I think what is most interesting about Rob's question is the
political contexts that are maintaining the lecture mode of teaching. I see
at least 2 possible contexts.
The first is the course evaluation system as it presently exists at
most instituitions in Canada. I don't know about your institution but the
course evaluation forms here definitely favour the good presentational style
lecturer. And for the untenured or for those trying to get a job, those
course evaluations can make a dfference.
the other context is, of course, the numbers that Rob mentions--200.
this creates an almost impossible situation. With two hundred in a class,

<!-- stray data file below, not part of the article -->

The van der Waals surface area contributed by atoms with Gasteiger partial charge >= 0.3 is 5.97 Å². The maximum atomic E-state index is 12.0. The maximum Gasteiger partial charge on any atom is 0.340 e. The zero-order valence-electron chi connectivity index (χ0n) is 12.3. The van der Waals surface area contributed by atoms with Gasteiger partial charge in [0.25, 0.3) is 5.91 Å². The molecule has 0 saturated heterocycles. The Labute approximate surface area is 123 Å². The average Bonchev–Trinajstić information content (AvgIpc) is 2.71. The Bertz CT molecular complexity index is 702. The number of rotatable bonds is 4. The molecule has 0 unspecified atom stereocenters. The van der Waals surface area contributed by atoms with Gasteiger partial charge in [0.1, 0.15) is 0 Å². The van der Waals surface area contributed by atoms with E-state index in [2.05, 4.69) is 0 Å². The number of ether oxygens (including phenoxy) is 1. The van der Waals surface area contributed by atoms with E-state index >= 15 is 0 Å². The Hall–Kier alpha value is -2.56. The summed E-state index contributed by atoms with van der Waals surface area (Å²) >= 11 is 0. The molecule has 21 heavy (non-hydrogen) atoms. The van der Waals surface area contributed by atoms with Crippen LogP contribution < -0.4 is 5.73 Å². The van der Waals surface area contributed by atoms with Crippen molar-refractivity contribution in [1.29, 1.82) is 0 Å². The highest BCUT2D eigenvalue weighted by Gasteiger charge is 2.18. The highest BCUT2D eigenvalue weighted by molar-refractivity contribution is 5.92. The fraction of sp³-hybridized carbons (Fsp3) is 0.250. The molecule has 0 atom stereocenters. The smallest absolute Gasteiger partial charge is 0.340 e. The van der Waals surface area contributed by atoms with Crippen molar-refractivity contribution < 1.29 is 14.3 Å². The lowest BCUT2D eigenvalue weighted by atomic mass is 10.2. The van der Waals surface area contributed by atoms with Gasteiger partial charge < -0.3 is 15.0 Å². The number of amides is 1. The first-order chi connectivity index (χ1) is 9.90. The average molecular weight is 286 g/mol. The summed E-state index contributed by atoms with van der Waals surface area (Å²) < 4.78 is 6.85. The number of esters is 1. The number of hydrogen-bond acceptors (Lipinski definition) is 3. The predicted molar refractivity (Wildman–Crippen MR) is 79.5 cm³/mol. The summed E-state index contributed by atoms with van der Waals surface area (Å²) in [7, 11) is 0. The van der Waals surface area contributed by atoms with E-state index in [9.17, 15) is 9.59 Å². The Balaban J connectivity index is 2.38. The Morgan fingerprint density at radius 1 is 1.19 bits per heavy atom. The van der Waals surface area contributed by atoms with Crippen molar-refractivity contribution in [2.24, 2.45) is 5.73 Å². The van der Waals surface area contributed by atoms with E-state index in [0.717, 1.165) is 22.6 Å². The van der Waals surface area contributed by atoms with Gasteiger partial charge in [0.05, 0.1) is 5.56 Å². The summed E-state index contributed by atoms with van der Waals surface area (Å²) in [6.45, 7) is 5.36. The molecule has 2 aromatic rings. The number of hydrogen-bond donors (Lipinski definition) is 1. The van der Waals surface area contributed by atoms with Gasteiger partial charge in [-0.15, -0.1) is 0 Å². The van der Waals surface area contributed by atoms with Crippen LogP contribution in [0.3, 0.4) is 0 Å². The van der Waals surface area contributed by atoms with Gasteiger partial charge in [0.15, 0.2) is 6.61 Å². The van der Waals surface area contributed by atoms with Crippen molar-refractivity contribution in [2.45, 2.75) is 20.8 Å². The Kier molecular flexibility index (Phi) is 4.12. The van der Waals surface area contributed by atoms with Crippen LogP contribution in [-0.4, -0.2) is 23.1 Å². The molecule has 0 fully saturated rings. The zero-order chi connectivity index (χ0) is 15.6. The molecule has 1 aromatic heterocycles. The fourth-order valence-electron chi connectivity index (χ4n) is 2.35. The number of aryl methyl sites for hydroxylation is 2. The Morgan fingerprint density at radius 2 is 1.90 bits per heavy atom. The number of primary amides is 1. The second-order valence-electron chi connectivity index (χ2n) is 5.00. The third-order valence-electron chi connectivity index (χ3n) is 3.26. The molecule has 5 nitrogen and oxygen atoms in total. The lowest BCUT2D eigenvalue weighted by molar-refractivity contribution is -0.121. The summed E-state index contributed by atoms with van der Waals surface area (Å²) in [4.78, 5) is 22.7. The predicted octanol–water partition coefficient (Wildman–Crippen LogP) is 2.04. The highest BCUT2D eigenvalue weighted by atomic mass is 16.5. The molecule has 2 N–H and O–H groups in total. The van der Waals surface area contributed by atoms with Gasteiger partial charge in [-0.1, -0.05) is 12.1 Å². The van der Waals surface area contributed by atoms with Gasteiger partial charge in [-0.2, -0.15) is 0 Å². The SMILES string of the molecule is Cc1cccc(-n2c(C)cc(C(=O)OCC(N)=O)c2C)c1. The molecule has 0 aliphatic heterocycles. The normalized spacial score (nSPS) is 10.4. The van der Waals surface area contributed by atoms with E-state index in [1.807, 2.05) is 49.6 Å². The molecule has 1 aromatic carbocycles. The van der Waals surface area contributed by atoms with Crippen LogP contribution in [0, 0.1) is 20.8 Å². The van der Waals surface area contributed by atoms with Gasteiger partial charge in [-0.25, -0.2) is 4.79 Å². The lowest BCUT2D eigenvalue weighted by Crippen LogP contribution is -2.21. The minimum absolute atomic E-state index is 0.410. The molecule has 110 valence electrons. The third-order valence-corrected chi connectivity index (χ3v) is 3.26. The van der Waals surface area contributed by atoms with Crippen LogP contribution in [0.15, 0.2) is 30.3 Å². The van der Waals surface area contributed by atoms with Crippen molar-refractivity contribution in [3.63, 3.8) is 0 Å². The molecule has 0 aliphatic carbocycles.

it is easy to suggest breaking them into smaller units--but then who takes
care of those units. Sessional lecturers and the untenured cannot afford
the extra time that it takes. Of course, many universities turn to TA's to
cover those separate units ( this is what I do). but this situation
carries its own problems. then I must spend lots of extra time working with
the TA's. This is ok for me because now I have tenure, but anyone who walks
into this situation should know that it is a lot of extra time--far more
than I spend on other courses.
And universities are not about to change this numbers game. As far
as I can see we will be under increasing pressure to increase numbers.
I have no solutions here--but we need to discuss why this is happening.
The key here, of course, is the number 200 that Rob mentions.
Catherine F. Schryer
Dept. of English
University of Waterloo
Waterloo, Ontario, Canada
(519) 885-1211 (ext 3318)